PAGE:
Obesity increases wound complications in rectal cancer surgery

Courtney J. Balentine, Jonathan Wilks, Celia Robinson, Christy Marshall, Daniel Anaya, Daniel Albo, David H. Berger

Research output: Contribution to journalArticlepeer-review

57 Scopus citations


Background: Obesity increases the risk of wound infections following surgery for colon cancer. Considerably less data is available, however, regarding the impact of obesity on infections and wound complications after resection for rectal cancer. Additionally, the impact of minimally invasive surgery (MIS) on complications in rectal surgery remains unclear. We hypothesized that obesity is associated with prolonged operative time and more infectious complications in obese patients undergoing both MIS and open surgery for rectal cancer. Materials and Methods: Review of retrospective surgical database. Results: One hundred fifty patients underwent surgery for rectal cancer from 2002 to 2009. Open cases accounted for 72% (n = 108) and MIS for 28% (n = 42) of cases. BMI did not correlate with increased operative time in open rectal surgery, but in MIS patients, operative time increased from a median of 254 min in the lowest quartile of BMI to 333 min in the highest quartile (P < 0.004). Superficial wound infections in open rectal surgery increased from 17% to 52% with increasing BMI (P < 0.005). The increased rate of wound complications persisted in the MIS group. Rate of superficial wound infections and subsequent open packing in the MIS group increased from 0% in the lowest BMI quartile to 33% in the highest quartile (P < 0.029 and P < 0.007, respectively). Conclusions: Elevated BMI is associated with increased wound complications in both minimally invasive and open rectal surgery. This trend may be related to prolonged operative time in obese patients, particularly in MIS. Our observations suggest that more aggressive techniques to prevent infection are warranted in obese patients undergoing rectal surgery.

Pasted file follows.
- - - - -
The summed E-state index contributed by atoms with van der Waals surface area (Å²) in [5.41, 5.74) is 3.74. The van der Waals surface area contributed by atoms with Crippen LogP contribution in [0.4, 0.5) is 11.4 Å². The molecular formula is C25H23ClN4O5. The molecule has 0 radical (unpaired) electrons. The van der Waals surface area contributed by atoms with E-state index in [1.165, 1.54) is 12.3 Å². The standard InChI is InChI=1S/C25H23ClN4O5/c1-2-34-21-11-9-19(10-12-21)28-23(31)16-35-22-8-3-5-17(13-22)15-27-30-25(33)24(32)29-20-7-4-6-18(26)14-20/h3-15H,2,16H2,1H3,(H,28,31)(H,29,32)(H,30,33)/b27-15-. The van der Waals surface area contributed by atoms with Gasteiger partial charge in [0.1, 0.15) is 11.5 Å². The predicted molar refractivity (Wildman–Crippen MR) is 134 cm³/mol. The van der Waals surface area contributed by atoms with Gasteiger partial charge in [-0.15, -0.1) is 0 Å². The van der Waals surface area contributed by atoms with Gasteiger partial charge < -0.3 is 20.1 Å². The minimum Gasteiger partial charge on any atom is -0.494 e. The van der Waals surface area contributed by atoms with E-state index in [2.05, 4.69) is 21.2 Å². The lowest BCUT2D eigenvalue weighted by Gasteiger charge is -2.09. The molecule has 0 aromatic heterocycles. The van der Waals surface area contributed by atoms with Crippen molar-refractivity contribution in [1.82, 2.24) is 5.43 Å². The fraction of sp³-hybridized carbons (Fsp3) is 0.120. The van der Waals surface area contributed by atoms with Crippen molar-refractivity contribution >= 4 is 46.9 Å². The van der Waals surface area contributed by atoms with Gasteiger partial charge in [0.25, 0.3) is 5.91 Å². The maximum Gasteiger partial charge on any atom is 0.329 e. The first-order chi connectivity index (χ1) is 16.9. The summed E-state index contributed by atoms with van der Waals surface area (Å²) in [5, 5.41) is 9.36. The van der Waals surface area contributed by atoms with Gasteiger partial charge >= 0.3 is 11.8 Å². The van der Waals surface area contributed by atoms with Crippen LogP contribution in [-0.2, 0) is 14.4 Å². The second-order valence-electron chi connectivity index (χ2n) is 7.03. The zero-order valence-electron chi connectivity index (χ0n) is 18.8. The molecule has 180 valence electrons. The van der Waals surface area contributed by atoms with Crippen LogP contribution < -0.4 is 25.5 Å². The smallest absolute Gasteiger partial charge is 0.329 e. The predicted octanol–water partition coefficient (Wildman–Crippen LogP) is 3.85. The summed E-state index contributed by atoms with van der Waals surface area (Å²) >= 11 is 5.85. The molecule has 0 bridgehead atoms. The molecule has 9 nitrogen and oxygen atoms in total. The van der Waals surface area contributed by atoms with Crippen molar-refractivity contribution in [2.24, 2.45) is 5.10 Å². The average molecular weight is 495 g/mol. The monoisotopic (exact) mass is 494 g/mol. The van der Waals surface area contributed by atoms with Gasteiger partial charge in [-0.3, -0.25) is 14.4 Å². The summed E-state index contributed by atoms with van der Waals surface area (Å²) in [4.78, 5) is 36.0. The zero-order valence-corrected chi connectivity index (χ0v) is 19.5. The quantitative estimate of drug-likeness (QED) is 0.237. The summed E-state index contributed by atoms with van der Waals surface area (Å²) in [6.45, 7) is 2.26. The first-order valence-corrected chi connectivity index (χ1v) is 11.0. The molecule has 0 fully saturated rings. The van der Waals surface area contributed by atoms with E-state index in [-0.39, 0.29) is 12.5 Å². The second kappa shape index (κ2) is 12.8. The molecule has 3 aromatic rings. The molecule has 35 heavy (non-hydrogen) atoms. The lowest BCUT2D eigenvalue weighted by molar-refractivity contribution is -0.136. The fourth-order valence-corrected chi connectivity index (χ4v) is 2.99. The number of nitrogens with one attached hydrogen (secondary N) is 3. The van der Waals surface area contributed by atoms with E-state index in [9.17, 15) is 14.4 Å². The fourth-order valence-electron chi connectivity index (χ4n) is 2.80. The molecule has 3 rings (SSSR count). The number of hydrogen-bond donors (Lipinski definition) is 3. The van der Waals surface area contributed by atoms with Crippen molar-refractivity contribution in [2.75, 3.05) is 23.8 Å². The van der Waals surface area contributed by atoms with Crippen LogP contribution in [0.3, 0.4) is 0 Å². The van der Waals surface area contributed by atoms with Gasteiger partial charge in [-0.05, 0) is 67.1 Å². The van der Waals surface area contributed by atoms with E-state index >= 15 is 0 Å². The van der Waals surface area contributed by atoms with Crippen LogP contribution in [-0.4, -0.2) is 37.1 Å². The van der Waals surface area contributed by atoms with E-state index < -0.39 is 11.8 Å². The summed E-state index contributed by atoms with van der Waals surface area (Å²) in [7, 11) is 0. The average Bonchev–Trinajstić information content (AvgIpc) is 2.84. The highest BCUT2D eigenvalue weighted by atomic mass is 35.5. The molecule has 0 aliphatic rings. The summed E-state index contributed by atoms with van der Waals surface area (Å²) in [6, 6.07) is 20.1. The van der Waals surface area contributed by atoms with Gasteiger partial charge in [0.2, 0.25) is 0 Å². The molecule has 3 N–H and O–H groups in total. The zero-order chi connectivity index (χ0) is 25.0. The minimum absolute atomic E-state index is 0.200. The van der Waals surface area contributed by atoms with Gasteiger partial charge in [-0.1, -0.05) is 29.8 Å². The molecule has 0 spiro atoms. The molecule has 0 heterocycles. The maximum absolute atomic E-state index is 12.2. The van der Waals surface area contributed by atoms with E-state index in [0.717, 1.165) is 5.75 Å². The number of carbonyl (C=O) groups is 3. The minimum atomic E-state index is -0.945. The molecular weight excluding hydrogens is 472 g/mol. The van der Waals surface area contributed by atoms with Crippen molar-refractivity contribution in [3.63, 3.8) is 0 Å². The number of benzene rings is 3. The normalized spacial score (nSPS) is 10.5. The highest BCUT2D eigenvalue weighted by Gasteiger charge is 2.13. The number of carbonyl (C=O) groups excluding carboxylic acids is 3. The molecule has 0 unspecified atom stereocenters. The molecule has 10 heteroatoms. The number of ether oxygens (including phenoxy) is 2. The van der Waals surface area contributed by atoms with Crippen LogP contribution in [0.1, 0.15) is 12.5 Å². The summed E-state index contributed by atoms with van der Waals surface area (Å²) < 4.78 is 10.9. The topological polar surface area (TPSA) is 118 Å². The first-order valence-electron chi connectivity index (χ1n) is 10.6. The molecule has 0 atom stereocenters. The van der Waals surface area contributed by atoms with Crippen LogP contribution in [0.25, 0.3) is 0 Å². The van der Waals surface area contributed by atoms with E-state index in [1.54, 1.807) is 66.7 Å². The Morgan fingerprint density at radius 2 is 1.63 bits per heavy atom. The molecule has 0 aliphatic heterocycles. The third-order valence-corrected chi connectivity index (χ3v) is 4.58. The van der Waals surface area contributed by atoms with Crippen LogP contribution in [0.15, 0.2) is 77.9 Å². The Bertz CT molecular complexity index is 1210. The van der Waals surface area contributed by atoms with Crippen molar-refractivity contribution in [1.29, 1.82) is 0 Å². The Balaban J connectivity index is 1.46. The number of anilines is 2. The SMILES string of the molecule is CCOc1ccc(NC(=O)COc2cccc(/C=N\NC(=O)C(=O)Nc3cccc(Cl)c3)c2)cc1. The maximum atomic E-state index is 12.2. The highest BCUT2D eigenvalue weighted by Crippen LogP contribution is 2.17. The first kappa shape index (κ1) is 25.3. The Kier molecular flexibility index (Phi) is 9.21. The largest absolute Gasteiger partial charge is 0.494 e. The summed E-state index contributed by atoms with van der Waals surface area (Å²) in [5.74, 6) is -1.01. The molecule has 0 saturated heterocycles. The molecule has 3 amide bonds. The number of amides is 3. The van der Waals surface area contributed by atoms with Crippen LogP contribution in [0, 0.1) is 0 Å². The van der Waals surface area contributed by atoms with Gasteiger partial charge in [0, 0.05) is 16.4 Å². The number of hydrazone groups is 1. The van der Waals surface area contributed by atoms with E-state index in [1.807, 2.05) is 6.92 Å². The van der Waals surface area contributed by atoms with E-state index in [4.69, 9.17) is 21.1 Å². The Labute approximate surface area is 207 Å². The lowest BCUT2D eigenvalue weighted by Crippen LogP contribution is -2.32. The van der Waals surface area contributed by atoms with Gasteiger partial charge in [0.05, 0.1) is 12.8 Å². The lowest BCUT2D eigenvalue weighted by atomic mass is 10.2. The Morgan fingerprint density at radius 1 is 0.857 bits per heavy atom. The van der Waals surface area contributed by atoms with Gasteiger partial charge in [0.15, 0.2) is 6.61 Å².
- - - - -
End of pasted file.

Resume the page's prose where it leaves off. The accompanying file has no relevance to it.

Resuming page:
Original languageEnglish (US)
Pages (from-to)35-39
Number of pages5
JournalJournal of Surgical Research
Issue number1
StatePublished - Sep 2010
Externally publishedYes


  • obesity
  • rectal cancer
  • wound infections

ASJC Scopus subject areas

  • Surgery


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